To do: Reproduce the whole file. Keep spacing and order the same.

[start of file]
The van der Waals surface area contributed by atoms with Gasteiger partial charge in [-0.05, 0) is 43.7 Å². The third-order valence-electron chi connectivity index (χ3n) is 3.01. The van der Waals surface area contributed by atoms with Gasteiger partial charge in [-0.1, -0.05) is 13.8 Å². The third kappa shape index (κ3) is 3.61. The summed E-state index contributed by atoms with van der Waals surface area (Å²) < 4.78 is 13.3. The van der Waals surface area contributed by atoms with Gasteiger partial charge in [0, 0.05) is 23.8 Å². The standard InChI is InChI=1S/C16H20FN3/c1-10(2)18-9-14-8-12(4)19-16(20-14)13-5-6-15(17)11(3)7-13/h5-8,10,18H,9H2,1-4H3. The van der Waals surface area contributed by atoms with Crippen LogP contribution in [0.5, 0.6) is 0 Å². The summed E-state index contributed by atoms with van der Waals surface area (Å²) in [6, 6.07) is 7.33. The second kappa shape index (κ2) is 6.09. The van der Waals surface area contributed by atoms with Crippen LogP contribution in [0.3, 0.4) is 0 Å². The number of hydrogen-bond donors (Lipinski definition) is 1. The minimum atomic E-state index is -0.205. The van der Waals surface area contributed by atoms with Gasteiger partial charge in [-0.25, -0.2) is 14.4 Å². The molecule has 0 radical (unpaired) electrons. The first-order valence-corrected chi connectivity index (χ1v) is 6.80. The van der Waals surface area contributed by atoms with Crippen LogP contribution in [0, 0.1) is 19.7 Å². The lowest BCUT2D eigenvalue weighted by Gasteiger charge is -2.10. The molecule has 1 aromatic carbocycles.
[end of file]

The van der Waals surface area contributed by atoms with Gasteiger partial charge in [-0.05, 0) is 43.7 Å². The third-order valence-electron chi connectivity index (χ3n) is 3.01. The van der Waals surface area contributed by atoms with Gasteiger partial charge in [-0.1, -0.05) is 13.8 Å². The third kappa shape index (κ3) is 3.61. The summed E-state index contributed by atoms with van der Waals surface area (Å²) < 4.78 is 13.3. The van der Waals surface area contributed by atoms with Gasteiger partial charge in [0, 0.05) is 23.8 Å². The standard InChI is InChI=1S/C16H20FN3/c1-10(2)18-9-14-8-12(4)19-16(20-14)13-5-6-15(17)11(3)7-13/h5-8,10,18H,9H2,1-4H3. The van der Waals surface area contributed by atoms with Crippen LogP contribution in [0.5, 0.6) is 0 Å². The summed E-state index contributed by atoms with van der Waals surface area (Å²) in [6, 6.07) is 7.33. The second kappa shape index (κ2) is 6.09. The van der Waals surface area contributed by atoms with Crippen LogP contribution in [0.3, 0.4) is 0 Å². The number of hydrogen-bond donors (Lipinski definition) is 1. The minimum atomic E-state index is -0.205. The van der Waals surface area contributed by atoms with Gasteiger partial charge in [-0.25, -0.2) is 14.4 Å². The molecule has 0 radical (unpaired) electrons. The first-order valence-corrected chi connectivity index (χ1v) is 6.80. The van der Waals surface area contributed by atoms with Crippen LogP contribution in [0, 0.1) is 19.7 Å². The lowest BCUT2D eigenvalue weighted by Gasteiger charge is -2.10. The molecule has 1 aromatic carbocycles.